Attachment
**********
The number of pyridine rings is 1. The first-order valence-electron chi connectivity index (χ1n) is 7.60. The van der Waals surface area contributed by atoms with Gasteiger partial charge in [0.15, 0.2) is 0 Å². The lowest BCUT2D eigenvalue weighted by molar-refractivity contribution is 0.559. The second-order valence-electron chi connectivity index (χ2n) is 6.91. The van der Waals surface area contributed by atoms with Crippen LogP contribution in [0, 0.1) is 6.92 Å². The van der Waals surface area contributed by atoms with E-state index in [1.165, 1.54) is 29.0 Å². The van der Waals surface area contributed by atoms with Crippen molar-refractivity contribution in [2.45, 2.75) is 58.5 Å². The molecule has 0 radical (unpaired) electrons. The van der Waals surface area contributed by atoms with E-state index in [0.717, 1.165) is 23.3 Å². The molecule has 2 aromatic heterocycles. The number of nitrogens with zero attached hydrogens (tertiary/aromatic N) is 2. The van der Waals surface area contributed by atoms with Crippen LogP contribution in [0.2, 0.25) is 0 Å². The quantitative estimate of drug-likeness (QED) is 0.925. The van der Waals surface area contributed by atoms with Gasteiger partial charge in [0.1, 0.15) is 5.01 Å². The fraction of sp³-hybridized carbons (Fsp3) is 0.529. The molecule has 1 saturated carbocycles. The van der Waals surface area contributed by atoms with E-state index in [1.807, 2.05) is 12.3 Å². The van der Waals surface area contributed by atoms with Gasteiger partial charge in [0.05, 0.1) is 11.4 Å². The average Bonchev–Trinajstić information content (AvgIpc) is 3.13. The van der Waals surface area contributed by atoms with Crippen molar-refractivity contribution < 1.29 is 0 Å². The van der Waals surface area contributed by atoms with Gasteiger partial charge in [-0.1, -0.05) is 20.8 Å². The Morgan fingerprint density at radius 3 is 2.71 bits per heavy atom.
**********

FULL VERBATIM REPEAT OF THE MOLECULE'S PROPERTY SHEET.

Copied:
The number of pyridine rings is 1. The first-order valence-electron chi connectivity index (χ1n) is 7.60. The van der Waals surface area contributed by atoms with Gasteiger partial charge in [0.15, 0.2) is 0 Å². The lowest BCUT2D eigenvalue weighted by molar-refractivity contribution is 0.559. The second-order valence-electron chi connectivity index (χ2n) is 6.91. The van der Waals surface area contributed by atoms with Crippen LogP contribution in [0, 0.1) is 6.92 Å². The van der Waals surface area contributed by atoms with E-state index in [1.165, 1.54) is 29.0 Å². The van der Waals surface area contributed by atoms with Crippen molar-refractivity contribution in [2.45, 2.75) is 58.5 Å². The molecule has 0 radical (unpaired) electrons. The van der Waals surface area contributed by atoms with E-state index in [0.717, 1.165) is 23.3 Å². The molecule has 2 aromatic heterocycles. The number of nitrogens with zero attached hydrogens (tertiary/aromatic N) is 2. The van der Waals surface area contributed by atoms with Crippen LogP contribution in [0.2, 0.25) is 0 Å². The quantitative estimate of drug-likeness (QED) is 0.925. The van der Waals surface area contributed by atoms with Gasteiger partial charge in [0.1, 0.15) is 5.01 Å². The fraction of sp³-hybridized carbons (Fsp3) is 0.529. The molecule has 1 saturated carbocycles. The van der Waals surface area contributed by atoms with E-state index in [1.807, 2.05) is 12.3 Å². The van der Waals surface area contributed by atoms with Gasteiger partial charge in [0.05, 0.1) is 11.4 Å². The average Bonchev–Trinajstić information content (AvgIpc) is 3.13. The van der Waals surface area contributed by atoms with Crippen molar-refractivity contribution < 1.29 is 0 Å². The van der Waals surface area contributed by atoms with Gasteiger partial charge in [-0.1, -0.05) is 20.8 Å². The Morgan fingerprint density at radius 3 is 2.71 bits per heavy atom.